NORTH ABINGTON, MASS., Sept. 28. 1874.
COL. WILLIAM B. GREENE. Dear Sir,—When I made up the essays on interest into a tract, I did so at a venture, i.e., I felt it to be so strong, that it ought to be so used, and I trusted that the means would be provided in due time. Well, now that it is made up, and you are pleased with it, it has occurred to me that you would be willing to share in the cost. It would be practicable, through a few labor reformers who are in the city, to sow a few hundred of these tracts, or, indeed, some thousands, if they were provided; and would not something of the kind be worth your while? The pamphlets you sent have been received. Thanks. There are some striking remarks about God as being alive, in that on the divinity of Jesus. As to banking—is not what men want, the willingness to work together, instead of to lend to each other? Does "The Equity" (newspaper) commend itself to you as of the right temper and strength, so that it ought to live?

BOSTON, MASS., Sept. 29, 1874.
REV. JESSE H. JONES. Dear Sir,—Your letter of yesterday, to me, has been duly received. Contents noted. Please find enclosed a check for the money called for. You say, "As to banking, is not what men want, the willingness to work together, instead of to lend to each other?" I reply, that, so far as my experience goes, the willingness of John to help Thomas and Peter in their work usually takes the form of a willingness to lend money to them to help them along. The application to me for help in any work, almost always, perhaps always, assumes the shape of a request for a loan, or, perhaps, a gift, of money. So long as services are estimated in money values, the man who lends money lends aid and service. Money honestly acquired is the representative of services performed, for which the community is still in debt; and the transfer of money from Peter to John is the transfer of claim for wages due, and not yet paid in kind. I don't believe in the Christian communism you advocate. I repudiate it. I believe in work and wages. The apostles tried Christian communism, and failed. We to-day are no better, to say the least, than the apostles were, and no more competent to command success.

Boston, Oct. 2, 1874.
REV. JESSE H. JONES. Dear Sir,—You ask me, in your communication of yesterday, this pregnant question, "As to methods, does it not seem as though the first thing should be a hearty brotherly union of feeling, and then such co-operation as can be accomplished?" I have to say, in reply, that the hearts of all living creatures are in the hand of the Almighty, who turns them whithersoever he will. God has put the associative sentiment into the hearts of cattle; for, otherwise, they would not go in herds: he has also put it into the hearts of wild and tame geese; for, otherwise, they would not go in flocks, and so on. In man, the associative instinct is, or ought to be, subordinated to reason. The Master says, "Ye shall know the truth, and the truth shall make you free." Sheep that go in flocks, regulating their motions upon those of their leader, and wolves that go in packs, instinctively organized under special wolves that are their rulers, know many things; but they don't know truth, because they take no cognizance of things supersensual. If you know any truth, state it. I have looked over the numbers of "The Equity," and find in it instinctive and sentimental ejaculations, but no clear statement of any truth. Tell me whether it is with the wolves, or with the sheep, that I ought to have "a hearty brotherly union of feeling," and why. The wild asses of the desert go in herds; but the lions dwell apart. Who furnish the correct ideal for imitation,—the wild asses, or the lions? And in what respect is either one of these ideals preferable to the other? and why? Ought not both of these ideals to be rejected? In every nook and corner of your question, there lurks, as it seems to me, the virus of a heresy not at all belonging to your theological environment. What is wanted at this time is not instinctive association based on feeling, followed by unreasoning co-operation, working disaster to the co-operators, but, first of all, that special knowledge which is possessed by men "who know, their rights, and, knowing, dare maintain," enabling them to act on Andrew Jackson's maxim, and ''demand nothing that is not clearly right, and submit to nothing that is clearly wrong." Gen. Jackson was an individual lion, and dwelt apart. It was his custom to say, "I take the responsibility." There is also wanted, at this time, secondly, a well thought out mutualistic organism in society, whereby, not animal and instinctive men, but twice-born, or spiritual men, may guarantee and insure each other against the assaults of the Devil's kingdom. The bees and beavers have wrought out the utmost possibility of instinctive co-operation. Sin comes before salvation, and is the condition of it: in like manner, individualism—the utter negation of the sentimental associative principle you celebrate, and the ground of the special social disorder that is of human, and not animal origin—is the indispensable prerequisite of mutualism. Mutualism, the ultimate outbirth of civilization, the triumph of the human element in man over the animal element, is the opposite of the communism which "The Equity" advocates. I go for mutualism, and am against communism and socialism.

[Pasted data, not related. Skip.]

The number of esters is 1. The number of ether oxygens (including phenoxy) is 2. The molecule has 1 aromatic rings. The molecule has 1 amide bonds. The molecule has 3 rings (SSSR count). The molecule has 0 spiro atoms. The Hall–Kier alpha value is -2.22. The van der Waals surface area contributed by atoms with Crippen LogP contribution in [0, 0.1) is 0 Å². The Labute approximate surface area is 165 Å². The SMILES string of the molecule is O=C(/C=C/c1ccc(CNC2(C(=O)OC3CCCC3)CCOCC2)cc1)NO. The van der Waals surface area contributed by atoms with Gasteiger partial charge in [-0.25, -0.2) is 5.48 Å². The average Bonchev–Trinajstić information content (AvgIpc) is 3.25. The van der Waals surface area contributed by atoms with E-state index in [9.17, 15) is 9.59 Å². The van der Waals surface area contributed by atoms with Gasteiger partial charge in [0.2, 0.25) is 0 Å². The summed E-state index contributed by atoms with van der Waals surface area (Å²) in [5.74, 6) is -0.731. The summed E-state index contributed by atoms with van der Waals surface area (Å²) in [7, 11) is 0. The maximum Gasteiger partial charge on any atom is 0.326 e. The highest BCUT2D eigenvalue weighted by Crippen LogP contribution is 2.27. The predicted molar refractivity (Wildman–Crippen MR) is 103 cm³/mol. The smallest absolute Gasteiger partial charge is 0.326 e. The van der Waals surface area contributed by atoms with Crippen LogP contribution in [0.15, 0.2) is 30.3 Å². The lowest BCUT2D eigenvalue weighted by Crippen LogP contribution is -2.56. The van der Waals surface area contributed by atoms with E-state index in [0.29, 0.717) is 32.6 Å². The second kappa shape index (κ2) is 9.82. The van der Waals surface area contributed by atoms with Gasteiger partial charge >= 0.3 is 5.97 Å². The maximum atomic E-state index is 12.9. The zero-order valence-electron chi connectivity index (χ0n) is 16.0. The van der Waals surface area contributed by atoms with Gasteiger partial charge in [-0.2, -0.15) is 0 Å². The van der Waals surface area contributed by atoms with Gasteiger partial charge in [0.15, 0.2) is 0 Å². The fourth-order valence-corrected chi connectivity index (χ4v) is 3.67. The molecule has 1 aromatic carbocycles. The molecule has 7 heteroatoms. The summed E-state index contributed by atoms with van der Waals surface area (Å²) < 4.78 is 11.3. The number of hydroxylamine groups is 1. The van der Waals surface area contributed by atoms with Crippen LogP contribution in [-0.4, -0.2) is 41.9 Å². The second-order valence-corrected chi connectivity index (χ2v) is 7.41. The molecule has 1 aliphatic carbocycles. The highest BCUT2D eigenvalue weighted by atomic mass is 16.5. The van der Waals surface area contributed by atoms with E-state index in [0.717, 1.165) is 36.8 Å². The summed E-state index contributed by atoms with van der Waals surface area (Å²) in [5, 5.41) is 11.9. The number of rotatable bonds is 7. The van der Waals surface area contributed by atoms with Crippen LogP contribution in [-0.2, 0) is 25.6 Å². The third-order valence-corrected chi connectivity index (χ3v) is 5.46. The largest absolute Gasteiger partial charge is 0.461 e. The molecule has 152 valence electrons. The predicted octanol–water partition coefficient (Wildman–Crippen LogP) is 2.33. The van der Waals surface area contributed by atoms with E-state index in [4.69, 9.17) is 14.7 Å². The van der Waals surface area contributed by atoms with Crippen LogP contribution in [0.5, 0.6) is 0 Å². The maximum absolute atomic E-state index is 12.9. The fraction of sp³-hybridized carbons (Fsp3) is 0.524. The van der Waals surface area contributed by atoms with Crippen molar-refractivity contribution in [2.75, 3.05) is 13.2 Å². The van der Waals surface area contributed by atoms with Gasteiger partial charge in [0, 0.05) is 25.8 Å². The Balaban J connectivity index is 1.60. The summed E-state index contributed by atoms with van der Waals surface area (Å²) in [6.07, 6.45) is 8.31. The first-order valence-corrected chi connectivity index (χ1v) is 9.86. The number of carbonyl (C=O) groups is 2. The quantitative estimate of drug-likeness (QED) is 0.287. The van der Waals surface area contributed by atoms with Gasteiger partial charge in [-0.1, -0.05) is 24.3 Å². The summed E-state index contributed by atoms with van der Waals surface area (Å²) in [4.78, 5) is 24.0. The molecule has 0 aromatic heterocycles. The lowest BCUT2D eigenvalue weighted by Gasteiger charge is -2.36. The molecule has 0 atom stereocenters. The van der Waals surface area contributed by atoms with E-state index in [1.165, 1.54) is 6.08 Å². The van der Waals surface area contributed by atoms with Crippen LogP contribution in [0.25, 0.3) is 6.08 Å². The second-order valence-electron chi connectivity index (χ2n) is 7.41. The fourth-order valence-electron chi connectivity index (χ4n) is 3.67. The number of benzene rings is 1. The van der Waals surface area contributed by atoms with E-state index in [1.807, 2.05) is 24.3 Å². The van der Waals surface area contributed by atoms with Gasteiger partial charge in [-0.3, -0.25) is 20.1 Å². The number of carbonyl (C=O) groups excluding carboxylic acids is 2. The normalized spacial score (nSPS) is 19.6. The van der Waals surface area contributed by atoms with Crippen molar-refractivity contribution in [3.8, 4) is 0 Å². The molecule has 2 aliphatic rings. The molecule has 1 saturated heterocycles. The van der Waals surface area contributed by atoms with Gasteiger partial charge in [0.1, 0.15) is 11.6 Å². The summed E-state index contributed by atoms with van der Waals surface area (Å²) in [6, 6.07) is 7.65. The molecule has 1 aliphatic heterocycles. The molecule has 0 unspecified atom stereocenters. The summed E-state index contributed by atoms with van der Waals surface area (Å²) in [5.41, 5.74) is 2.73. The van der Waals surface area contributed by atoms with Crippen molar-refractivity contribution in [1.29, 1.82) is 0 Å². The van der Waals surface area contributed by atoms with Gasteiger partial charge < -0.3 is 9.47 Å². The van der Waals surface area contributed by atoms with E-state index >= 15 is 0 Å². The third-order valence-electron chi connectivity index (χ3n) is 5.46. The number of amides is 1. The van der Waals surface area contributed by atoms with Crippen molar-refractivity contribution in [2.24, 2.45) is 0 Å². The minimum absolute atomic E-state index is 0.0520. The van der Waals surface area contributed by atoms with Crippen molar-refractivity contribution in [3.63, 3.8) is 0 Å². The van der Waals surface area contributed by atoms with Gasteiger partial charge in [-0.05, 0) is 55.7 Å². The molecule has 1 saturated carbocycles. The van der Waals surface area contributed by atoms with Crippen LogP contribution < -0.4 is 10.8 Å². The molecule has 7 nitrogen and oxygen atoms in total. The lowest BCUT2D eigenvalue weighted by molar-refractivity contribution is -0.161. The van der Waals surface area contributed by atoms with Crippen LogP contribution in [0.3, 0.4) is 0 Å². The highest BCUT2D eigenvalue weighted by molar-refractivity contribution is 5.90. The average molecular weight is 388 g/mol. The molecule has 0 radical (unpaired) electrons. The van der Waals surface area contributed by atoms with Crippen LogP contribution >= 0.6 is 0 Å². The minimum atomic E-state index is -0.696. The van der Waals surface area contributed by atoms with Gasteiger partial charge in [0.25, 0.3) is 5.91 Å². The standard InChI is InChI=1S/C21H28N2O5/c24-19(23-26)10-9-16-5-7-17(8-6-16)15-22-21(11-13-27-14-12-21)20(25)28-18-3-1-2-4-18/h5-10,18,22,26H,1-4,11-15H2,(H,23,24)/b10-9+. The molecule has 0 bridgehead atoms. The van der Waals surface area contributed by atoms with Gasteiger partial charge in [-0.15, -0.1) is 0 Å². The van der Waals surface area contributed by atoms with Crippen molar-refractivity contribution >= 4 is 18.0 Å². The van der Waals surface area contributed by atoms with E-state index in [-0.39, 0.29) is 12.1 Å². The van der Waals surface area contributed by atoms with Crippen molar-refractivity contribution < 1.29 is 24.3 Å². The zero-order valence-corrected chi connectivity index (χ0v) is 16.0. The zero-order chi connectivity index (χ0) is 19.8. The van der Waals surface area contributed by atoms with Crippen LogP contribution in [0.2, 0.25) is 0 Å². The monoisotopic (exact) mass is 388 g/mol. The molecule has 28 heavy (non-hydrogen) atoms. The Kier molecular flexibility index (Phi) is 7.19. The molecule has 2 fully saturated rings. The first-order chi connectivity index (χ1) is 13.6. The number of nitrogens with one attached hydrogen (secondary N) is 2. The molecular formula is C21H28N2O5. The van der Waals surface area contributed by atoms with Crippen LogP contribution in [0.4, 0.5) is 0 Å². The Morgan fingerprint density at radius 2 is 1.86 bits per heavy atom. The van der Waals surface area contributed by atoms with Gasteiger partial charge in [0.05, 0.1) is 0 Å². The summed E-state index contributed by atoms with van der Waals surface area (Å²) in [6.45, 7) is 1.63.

Monday, April 17, 2006

William B. Greene in "The Word:" Woman's Suffrage